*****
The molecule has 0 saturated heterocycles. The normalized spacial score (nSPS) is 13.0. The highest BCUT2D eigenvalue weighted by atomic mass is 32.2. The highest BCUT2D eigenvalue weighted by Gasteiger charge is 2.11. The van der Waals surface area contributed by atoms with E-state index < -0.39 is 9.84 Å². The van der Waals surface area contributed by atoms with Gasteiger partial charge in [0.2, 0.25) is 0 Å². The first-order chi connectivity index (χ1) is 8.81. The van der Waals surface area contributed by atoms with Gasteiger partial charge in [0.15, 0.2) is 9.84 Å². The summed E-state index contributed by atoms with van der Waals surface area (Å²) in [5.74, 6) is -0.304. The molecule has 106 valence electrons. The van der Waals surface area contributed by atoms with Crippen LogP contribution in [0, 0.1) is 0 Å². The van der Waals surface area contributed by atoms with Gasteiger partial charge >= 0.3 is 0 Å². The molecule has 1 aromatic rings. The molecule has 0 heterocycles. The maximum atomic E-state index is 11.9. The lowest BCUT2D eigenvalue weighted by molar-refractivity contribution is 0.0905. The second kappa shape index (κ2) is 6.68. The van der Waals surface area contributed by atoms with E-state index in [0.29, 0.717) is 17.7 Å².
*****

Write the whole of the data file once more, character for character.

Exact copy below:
The molecule has 0 saturated heterocycles. The normalized spacial score (nSPS) is 13.0. The highest BCUT2D eigenvalue weighted by atomic mass is 32.2. The highest BCUT2D eigenvalue weighted by Gasteiger charge is 2.11. The van der Waals surface area contributed by atoms with E-state index < -0.39 is 9.84 Å². The van der Waals surface area contributed by atoms with Gasteiger partial charge in [0.2, 0.25) is 0 Å². The first-order chi connectivity index (χ1) is 8.81. The van der Waals surface area contributed by atoms with Gasteiger partial charge in [0.15, 0.2) is 9.84 Å². The summed E-state index contributed by atoms with van der Waals surface area (Å²) in [5.74, 6) is -0.304. The molecule has 106 valence electrons. The van der Waals surface area contributed by atoms with Crippen LogP contribution in [0, 0.1) is 0 Å². The van der Waals surface area contributed by atoms with Gasteiger partial charge >= 0.3 is 0 Å². The molecule has 1 aromatic rings. The molecule has 0 heterocycles. The maximum atomic E-state index is 11.9. The lowest BCUT2D eigenvalue weighted by molar-refractivity contribution is 0.0905. The second kappa shape index (κ2) is 6.68. The van der Waals surface area contributed by atoms with E-state index in [0.29, 0.717) is 17.7 Å².